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Let $n$ be a positive integer, and let $\mathbf{v}$ be a non-zero vector in $\mathbb{R}^n$.
Let $\; p : [0,1] \to \mathbb{R}^n \;$ be injective and $C^1$ and such that $p'$ is nowhere zero.
Does there always exist $\; f : ([0,1] \times \mathbb{R}^n) \to \mathbb{R}^n \;$ such that $f\hspace{0.01 in}$ is $C^1$ and for all members $t$ of $[0,1]$, $\; (\mathbf{x} \in \mathbb{R}^n) \mapsto f\hspace{0.01 in}(\langle t,\mathbf{x} \rangle) \;$ is a $C^1$ diffeomorphism of $\mathbb{R}^n$ and $\; f\hspace{0.01 in}(\langle 1,p(t)\rangle) = t\cdot \mathbf{v} \;$ ?

(That would be the $C^1$ version of an ambient isotopy.
I already know about the Fox-Artin arc, and I can see that it can 'easily' be
made to be discontinuously differentiable with a nowhere zero derivative.)

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I guess you forgot the assumption that $p$ has no self-intersections. – Sergei Ivanov Sep 20 '11 at 19:44
excellent point – Ricky Demer Sep 20 '11 at 19:46
The answer has to be yes. You can deform $p$ to $p^\prime = p\vert\_{[0,t^\prime]}$ for any $0 < t^\prime < t$. Choosing $t^\prime$ small enough so that the direction of $p^\prime$ changes by less than 180deg, then straighten it out. – George Lowther Sep 20 '11 at 20:05
Alternatively, by deforming locally on sections on which its direction changes by less than 180deg, you can make it $C^\infty$, and constant derivative on the initial segment. Then, extend $p^\prime$ locally to a smooth vector field vanishing away from $p$. Moving along the flow of the vector field, you can shorten $p$ to a straight line segment. – George Lowther Sep 20 '11 at 20:19
up vote 3 down vote accepted

If $p$ is continuously differentiable up to and including the endpoints, then it has a $C^1$ extension to $(-\varepsilon,1+\varepsilon)$. Then it has a tubular neighborhood $U$ parametrized by a $C^1$ diffeomorphism $i:(-\varepsilon,1+\varepsilon)\times D^{n-1}\to U\subset\mathbb R^n$, where $i(t,0)=p(t)$. In the cylinder $(-\varepsilon,1+\varepsilon)\times D^{n-1}$, it is easy to construct an explicit isotopy which shrinks the segment $[0,1]\times \{0\}$ to a small segment $[0,\delta]\times\{0\}$ and stays identical away from a small neighborhood of $[0,1]\times \{0\}$. Composing this isotopy with $i$ (and extending by the identity on $\mathbb R^n\setminus U$) you get the ambient isotopy which sends $p$ into a small sub-interval of itself.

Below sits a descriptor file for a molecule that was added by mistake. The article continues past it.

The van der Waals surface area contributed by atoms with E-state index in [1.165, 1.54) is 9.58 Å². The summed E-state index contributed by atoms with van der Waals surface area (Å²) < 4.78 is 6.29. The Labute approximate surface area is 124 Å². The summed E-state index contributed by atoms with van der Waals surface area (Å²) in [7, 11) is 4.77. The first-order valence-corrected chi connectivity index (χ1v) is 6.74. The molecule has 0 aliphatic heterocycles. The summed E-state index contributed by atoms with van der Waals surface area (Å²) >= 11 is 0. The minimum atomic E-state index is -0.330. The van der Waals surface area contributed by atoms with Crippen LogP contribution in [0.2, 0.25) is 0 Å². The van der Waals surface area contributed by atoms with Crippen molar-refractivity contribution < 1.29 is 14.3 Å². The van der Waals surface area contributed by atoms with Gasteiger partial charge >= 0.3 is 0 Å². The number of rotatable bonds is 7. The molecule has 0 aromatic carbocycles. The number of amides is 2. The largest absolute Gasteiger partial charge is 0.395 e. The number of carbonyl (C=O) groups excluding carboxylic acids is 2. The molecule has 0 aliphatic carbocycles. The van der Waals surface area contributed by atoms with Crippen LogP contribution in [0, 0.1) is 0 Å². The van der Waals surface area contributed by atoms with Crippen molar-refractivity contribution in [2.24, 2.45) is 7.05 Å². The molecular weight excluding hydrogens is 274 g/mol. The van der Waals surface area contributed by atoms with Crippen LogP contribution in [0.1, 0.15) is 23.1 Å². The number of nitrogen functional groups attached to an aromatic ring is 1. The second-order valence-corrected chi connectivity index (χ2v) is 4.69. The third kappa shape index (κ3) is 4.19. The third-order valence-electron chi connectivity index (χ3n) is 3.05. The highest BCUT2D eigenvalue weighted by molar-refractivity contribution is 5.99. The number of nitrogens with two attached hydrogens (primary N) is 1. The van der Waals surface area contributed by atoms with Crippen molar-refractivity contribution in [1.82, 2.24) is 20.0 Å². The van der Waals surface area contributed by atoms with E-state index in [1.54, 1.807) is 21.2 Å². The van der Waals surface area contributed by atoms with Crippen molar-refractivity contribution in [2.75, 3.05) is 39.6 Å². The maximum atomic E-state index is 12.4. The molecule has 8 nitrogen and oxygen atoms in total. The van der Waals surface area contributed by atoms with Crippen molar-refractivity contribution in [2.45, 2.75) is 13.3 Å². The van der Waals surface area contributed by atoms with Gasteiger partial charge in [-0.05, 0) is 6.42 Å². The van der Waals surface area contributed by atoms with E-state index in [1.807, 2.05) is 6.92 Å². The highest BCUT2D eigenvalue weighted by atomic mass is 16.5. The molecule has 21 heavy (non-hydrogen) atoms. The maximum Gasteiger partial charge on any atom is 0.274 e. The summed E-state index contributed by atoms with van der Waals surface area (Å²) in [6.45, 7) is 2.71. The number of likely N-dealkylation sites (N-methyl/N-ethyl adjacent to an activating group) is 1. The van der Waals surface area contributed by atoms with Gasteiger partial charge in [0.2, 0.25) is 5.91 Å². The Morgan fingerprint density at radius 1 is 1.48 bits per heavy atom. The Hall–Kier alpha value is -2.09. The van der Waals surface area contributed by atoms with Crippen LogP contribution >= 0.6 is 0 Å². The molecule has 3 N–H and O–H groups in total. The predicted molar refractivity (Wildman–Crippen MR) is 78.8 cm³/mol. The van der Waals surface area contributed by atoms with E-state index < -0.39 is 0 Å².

If $\delta$ is sufficiently small, the resulting curve is contained in a graph of a $C^1$ function $f:\mathbb R\to\mathbb R^{n-1}$ (in a suitable coordinate system in $\mathbb R^n$), and it is easy to straighten it into a segment by a linear isotopy preserving the first coordinate.

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How do you show the existence of $U$ and such a parametrization? – Ricky Demer Sep 20 '11 at 21:07
You need $C^1$ functions $v_1,\dots,v_{n-1}:(-\varepsilon,1+\varepsilon)\to\mathbb R^n$ such that $p'(t),v_1(t),\dots,v_{n-1}(t)$ are linearly independent for every $t$; then you define $i(t,x_1,\dots,x_{n-1}) = p(t)+x_1v_1(t)+\dots+x_{n-1}v_{n-1}$ and by the Inverse Function Theorem this is a diffeomorphism in a neighborhood. To construct smooth $v_i(t)$ first construct continuous ones (e.g. let them be a basis of the orthogonal complement of $p'(t)$ constructed locally by orthogonalization of constant family), then smoothen. – Sergei Ivanov Sep 20 '11 at 21:26
You can always define the parameterization $i$ by making it piecewise linear (approximating $p$ by a polygon), then applying $C^1$ bump on the linear segments to make it line up with $p$, then another $C^1$ bump on each segment to make the derivatives line up at the joins. – George Lowther Sep 20 '11 at 21:27

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